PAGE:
Shaft seal arrangement of turbocharger

- Nissan

A shaft seal arrangement of a turbocharger for an internal combustion engine having a throttle valve disposed upstream of a compressor of the turbocharger. The shaft seal arrangement is comprised of first and second seal rings fitted on a cylindrical thrust spacer mounted on a rotatable shaft on which turbine and compresser wheels are mounted. The first and second rings are located spaced from each other and positioned between the compressor and bearings for the rotatable shaft. An annular air chamber is formed between the first and second seal rings and supplied with atmospheric air through an air supply passage. The cross-sectional area of the air supply passage is set such that an increase in pressure difference between the air chamber and the side of the bearings over an experimental pressure difference value at which oil leakage from the bearing side to the compressor side begins is prevented, thereby effectively avoiding oil leakage even in an engine operating condition in which the throttle valve is fully closed.

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Description

BACKGROUND OF THE INVENTION

1. Field of the Invention

This invention relates to improvements in a shaft seal arrangement for a turbocharger, and more particularly to a shaft seal arrangement for preventing oil leak from a bearing side to a compressor side of the turbocharger.

2. Description of the Prior Art

A turbocharger installed in an internal combustion engine is usually provided with a shaft seal arrangement for preventing lubricating oil supplied to bearings from leaking out to the side of a compressor of the turbocharger. The bearings support a rotatable shaft on which a turbine and compressor wheels are fixedly mounted. Such a shaft seal arrangement is disclosed, for example, in Japanese Utility Model Provisional Publication Nos. 60-116035 and 61-166134, in which the rotatable shaft of the turbocharger is provided with two seal rings for preventing oil leakage. An air supply passage is formed to supply air into between the two seal rings. In this case, oil leakage from the bearings is suppressed by cancelling a pressure difference between the seal rings and the bearing housing.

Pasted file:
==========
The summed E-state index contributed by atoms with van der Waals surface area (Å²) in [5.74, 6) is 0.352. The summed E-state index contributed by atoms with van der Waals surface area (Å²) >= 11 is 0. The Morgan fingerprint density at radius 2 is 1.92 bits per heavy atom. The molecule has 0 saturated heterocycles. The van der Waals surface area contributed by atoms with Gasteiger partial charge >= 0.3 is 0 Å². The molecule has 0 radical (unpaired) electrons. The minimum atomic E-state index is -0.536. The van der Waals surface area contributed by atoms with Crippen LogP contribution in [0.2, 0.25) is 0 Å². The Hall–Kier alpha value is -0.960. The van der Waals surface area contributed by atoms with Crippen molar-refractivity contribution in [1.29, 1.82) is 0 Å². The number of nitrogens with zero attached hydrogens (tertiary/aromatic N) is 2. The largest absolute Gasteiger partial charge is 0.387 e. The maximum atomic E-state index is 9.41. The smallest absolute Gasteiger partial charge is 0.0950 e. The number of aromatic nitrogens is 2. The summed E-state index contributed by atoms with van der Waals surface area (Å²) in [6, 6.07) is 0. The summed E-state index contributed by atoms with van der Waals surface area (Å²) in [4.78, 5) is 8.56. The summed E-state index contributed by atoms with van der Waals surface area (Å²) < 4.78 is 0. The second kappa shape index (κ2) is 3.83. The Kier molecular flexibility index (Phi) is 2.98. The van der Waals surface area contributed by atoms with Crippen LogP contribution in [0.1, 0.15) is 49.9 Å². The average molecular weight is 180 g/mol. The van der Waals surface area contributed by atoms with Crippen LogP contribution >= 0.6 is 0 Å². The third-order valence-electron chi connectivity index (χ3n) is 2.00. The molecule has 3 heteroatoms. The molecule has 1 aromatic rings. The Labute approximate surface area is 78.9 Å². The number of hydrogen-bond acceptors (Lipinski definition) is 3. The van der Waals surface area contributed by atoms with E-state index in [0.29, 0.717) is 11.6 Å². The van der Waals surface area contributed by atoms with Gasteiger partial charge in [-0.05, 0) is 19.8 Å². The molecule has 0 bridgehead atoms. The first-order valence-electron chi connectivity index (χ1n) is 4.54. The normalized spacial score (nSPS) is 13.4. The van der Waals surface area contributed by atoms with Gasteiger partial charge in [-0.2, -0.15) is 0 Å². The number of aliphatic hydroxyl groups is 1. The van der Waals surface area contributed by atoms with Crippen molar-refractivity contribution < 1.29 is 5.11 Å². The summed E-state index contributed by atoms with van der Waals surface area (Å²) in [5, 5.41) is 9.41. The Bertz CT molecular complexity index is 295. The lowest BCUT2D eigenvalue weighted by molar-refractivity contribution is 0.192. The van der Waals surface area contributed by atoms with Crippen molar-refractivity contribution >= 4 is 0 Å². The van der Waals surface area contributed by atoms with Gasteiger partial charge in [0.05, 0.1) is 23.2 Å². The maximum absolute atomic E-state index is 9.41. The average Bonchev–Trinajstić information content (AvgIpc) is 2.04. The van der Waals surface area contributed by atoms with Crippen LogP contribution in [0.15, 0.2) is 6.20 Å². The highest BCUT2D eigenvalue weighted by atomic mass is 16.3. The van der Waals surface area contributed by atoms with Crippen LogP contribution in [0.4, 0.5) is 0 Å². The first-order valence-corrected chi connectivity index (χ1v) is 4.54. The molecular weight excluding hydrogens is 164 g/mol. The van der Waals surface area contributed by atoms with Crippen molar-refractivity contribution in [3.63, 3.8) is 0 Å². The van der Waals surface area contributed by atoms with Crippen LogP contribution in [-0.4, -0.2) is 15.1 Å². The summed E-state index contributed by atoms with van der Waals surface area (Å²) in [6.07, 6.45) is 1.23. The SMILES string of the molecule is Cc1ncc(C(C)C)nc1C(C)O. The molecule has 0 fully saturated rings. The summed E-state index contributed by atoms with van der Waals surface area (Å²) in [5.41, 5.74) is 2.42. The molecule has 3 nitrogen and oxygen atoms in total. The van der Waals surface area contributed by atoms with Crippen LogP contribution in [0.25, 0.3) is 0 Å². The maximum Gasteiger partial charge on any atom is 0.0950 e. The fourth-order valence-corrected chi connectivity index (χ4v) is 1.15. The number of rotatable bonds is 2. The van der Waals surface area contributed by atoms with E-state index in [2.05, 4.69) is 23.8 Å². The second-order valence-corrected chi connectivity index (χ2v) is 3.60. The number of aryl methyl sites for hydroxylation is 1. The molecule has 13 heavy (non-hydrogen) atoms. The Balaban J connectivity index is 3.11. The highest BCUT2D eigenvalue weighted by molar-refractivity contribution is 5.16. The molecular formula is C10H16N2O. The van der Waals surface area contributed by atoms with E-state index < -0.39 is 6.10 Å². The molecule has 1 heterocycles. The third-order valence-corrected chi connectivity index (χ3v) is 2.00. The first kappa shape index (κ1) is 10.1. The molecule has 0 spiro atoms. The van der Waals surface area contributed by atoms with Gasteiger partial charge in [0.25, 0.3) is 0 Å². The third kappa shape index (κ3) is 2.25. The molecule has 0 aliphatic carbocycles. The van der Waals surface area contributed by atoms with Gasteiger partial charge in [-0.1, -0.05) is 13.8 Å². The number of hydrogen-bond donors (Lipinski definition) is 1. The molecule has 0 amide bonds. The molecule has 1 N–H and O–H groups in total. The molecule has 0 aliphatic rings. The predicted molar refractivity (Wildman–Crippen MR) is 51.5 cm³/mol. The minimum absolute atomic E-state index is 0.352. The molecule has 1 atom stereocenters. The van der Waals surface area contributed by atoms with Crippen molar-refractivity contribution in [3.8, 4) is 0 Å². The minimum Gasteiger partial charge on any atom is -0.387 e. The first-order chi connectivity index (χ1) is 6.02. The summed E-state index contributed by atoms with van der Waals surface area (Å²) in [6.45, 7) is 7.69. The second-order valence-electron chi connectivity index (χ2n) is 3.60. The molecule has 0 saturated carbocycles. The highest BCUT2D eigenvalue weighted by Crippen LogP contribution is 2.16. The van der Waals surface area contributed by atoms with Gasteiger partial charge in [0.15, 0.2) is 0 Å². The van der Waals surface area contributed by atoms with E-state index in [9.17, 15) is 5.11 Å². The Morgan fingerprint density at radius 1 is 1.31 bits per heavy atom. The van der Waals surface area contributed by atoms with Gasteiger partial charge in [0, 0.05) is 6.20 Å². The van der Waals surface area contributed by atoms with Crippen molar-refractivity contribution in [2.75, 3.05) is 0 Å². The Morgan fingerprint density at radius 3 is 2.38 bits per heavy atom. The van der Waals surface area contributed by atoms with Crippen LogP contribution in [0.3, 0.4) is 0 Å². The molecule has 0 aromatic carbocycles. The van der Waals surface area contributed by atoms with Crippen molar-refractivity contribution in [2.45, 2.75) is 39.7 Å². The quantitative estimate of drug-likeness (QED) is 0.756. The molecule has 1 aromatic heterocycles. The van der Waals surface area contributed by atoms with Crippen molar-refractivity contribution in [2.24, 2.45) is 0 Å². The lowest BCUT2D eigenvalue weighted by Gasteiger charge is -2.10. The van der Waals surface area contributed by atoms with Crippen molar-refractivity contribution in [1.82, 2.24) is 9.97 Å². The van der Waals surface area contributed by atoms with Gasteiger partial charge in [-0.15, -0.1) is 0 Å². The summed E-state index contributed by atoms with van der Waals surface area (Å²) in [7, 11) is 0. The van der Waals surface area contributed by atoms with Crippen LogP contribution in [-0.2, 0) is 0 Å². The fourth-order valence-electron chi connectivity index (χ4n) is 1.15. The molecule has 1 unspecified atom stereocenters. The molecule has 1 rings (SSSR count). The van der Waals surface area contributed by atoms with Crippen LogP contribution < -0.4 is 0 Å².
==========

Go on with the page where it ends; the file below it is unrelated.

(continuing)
However, when a throttle valve of an engine is disposed upstream of the turbocharger compressor, a greater vacuum is developed in the compressor in an engine operating condition in which the throttle valve is closed. As a result, the amount of air sucked out from between the seal rings to the side of the compressor wheel increases, so that air pressure between the seal rings lowers due to a pressure drop of air flowing through the air supply passage. This causes lubricating oil to leak from the bearing housing to the compressor wheel side of the turbocharger.

SUMMARY OF THE INVENTION

It is an object of the present invention to provide an improved shaft seal arrangement for a turbocharger, by which lubricating oil is prevented from leaking out from the side of a bearing for a rotatable shaft of the turbocharger to thereby reduce lubricating oil consumption.